The technology of face recognition in service of Scotland Yard is practically useless

The system of external video surveillance, working in London, is called "Orwellian" and critically inefficient: only 2% of the cases of comparison of camera images with databases proved to be reliable.

Face Detection program installed on the servers of Scotland Yard, gives 98% of false alerts about the coincidence of personalities of people caught on surveillance cameras with databases of criminal elements. Leading experts in biometrics recognized it as "completely unfit for use."

In response to journalists' requests under the Freedom of Information Act, Scotland Yard provided statistical data, from which it follows that of the 104 cases of positive response of the system, in only two cases the camera record and the database showed indeed the same person. The police refuse to call it "false operation", insisting that when receiving a signal, experts in any case view the data themselves.

The program of video recording and face recognition is used at major public events, for example, at Carnival in Notting Hill and at the Six Rugby Nations Match.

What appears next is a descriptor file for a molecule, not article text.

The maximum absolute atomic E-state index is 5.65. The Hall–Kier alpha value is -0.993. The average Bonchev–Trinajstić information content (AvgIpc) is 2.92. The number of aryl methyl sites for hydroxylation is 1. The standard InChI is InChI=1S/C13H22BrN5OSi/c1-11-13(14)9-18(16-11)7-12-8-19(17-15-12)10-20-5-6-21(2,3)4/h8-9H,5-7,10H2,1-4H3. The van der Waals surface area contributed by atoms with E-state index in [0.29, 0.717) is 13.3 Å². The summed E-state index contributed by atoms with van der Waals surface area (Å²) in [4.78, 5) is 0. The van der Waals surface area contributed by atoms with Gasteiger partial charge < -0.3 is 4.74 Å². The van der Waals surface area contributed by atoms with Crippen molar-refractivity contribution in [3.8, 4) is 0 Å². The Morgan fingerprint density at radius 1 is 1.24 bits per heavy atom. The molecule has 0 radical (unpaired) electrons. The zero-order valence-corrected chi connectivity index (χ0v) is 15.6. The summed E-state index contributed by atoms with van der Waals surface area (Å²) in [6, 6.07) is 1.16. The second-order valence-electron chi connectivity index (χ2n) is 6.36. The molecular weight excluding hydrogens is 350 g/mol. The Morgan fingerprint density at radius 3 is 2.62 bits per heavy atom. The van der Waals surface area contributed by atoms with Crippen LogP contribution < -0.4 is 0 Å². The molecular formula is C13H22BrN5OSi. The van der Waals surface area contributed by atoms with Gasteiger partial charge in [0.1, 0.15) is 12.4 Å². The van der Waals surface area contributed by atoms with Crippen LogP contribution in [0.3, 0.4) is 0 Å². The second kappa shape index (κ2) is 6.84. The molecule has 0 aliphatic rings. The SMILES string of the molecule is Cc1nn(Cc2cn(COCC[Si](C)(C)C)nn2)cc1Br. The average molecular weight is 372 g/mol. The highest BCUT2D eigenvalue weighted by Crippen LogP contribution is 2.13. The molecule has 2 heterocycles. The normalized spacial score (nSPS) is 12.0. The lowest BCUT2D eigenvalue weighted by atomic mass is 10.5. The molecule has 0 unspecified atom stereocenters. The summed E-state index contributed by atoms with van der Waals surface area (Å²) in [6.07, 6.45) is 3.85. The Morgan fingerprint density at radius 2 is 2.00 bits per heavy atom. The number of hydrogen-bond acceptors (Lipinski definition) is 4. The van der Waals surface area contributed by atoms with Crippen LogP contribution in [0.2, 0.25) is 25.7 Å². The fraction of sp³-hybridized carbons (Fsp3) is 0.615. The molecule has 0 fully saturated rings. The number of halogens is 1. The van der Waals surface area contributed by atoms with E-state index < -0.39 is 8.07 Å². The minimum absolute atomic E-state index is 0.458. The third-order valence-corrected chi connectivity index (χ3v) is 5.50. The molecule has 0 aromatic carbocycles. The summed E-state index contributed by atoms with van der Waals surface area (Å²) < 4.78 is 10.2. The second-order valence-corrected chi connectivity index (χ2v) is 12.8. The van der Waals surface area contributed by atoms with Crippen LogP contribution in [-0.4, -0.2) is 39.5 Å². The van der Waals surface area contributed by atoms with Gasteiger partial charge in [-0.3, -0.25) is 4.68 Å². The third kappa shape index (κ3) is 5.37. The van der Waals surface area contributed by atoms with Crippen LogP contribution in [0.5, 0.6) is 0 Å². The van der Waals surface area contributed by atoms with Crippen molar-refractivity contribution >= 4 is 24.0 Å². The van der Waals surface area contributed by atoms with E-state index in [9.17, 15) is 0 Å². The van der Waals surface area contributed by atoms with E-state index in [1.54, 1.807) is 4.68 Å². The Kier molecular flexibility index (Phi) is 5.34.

In South Wales, the effectiveness of video recording of the flow of people in public places seemed even lower: the police reported that of 2400 system activations, one person (efficiency less than 1%) only in fifteen cases it was the same face in video and database.

Biometrics specialist, Professor Paul Wiles told that the British government is obliged to develop the legislative framework governing the use of face recognition technology as soon as possible:

"The results of the system test showed that it was completely unsuitable for use. We need legislative regulation of the use of biometric data by the principle that determines the work with DNA and fingerprints. The government promises to publish a strategy in the field of biometrics in June this year, and I hope that the negative experience of testing this technology will be taken into account. It is very important, from the point of view of public trust, that people know when their biometric data is collected and for what purpose."

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